[219]       I want to pick up on your point about not being able to legislate for poor administration. I do not think that we should overestimate what legislation can deliver; it can set the expectation and it can set the system within which good service can flourish. There is a danger that we will just say that we need more and more effective legislation that places a duty and accountability on people. One of the things that I think is missing sometimes in Wales—it is not always the case—is strong corporate prioritisation and strong corporate leadership. I have been listening to some of the debate; there are 1,001 little bitty things that need to come together and what we need is strong corporate leadership, public corporate leadership and a public commitment to what a good job well done on aids and adaptations for older people will look like.


[220]       Peter Black: We have already heard that this is not all about local government; DFGs for example, account for maybe a fifth of the adaptations that take place. It is about the health service, housing associations and stock transfer companies. Do you anticipate that they should have duties placed on them and is there a need to find ways of making them work better together?


[221]       Ms Rochira: For me, there are two things, namely duties and accountability. Duties should sit with a number of people to work together focusing on the outcomes that we are trying to achieve. For me, accountability must sit with one person and one organisation. So, if you think about integrated community plans, for example, they are designed to be the place where we bring things together to focus on delivering the services and support that people need. What we have are services that are good at services, and systems that are good at systems. Older people just want to lead independent lives in their own homes. What they say is that sometimes, they need a bit of help to stay safe and independent and that it can be really hard to navigate the maze to get that help and support.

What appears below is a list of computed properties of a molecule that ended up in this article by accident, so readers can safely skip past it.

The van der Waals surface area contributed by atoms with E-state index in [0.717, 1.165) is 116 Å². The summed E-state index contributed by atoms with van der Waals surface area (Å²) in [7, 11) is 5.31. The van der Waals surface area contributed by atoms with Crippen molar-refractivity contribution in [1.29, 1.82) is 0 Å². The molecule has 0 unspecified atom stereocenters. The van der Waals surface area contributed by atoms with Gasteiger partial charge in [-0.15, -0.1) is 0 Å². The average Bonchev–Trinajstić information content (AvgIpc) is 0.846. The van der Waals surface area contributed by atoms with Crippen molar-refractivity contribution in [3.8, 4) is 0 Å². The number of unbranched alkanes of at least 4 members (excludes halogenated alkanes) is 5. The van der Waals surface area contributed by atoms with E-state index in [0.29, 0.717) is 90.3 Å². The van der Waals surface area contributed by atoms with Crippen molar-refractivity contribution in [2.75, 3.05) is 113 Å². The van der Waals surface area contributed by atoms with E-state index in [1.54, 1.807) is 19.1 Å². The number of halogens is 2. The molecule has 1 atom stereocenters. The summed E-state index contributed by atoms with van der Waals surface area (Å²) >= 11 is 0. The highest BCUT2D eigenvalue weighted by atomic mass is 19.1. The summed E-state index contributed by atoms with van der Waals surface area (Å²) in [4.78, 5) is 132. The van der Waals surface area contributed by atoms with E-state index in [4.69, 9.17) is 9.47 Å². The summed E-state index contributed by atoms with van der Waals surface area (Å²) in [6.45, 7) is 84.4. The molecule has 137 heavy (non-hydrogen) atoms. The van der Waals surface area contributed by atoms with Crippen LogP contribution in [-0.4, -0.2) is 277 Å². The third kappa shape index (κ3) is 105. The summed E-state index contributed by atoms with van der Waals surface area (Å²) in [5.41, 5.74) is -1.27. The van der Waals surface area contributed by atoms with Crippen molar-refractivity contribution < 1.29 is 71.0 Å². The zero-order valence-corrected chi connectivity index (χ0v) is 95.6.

[222]       Ann Jones: We will move on to the current adaptation systems, on which Joyce and Mark have a couple of questions. Joyce is first.


[223]       Joyce Watson: Good morning. In your opinion, how can the current adaptation system be made less complex and, hopefully, more efficient?


[224]       Ms Rochira: That is a hard question. One of the things that we need to do is to simplify it. I mentioned earlier that it is a real maze for older people to navigate. It can depend on who you are, who you know and where you live. We need to simplify points of entry for older people, so that they know that when they make that phone call, the rest of the system does what it needs to do and swings in around them. Organisations like Care and Repair do that really well; they navigate the maze for Mrs Joneses across Wales and make it easy for them.


[225]       We also need to simplify the system for local authorities, because there is a whole range of funding streams; we have the independent living grant, DFGs and rapid-response programmes. We just need a consistent approach to getting what are, mostly, very simple things; we have to remember that. Most of the adaptations that take place are not the high-end DFG things, they are the middle-grade or smaller issues, yet they are somehow the most complex to get right.


[226]       Listening to some of the evidence given, the other thing that we need to simplify, which sits within local authorities, is the planning process, which is another issue that causes delays. Planning departments sit within local authorities—they must sit desks away from each other—so, how hard can it be to talk to each other and join up that work? That is not to take away from how complex some of the systems and processes have to be, but the impact of getting it right is significant. That is why I spoke up as commissioner.  The acid test has to be when Mrs Jones or Mr Jones ring up: does the system swing in in an easy way on a timely basis to deliver the support that make a real difference to their lives?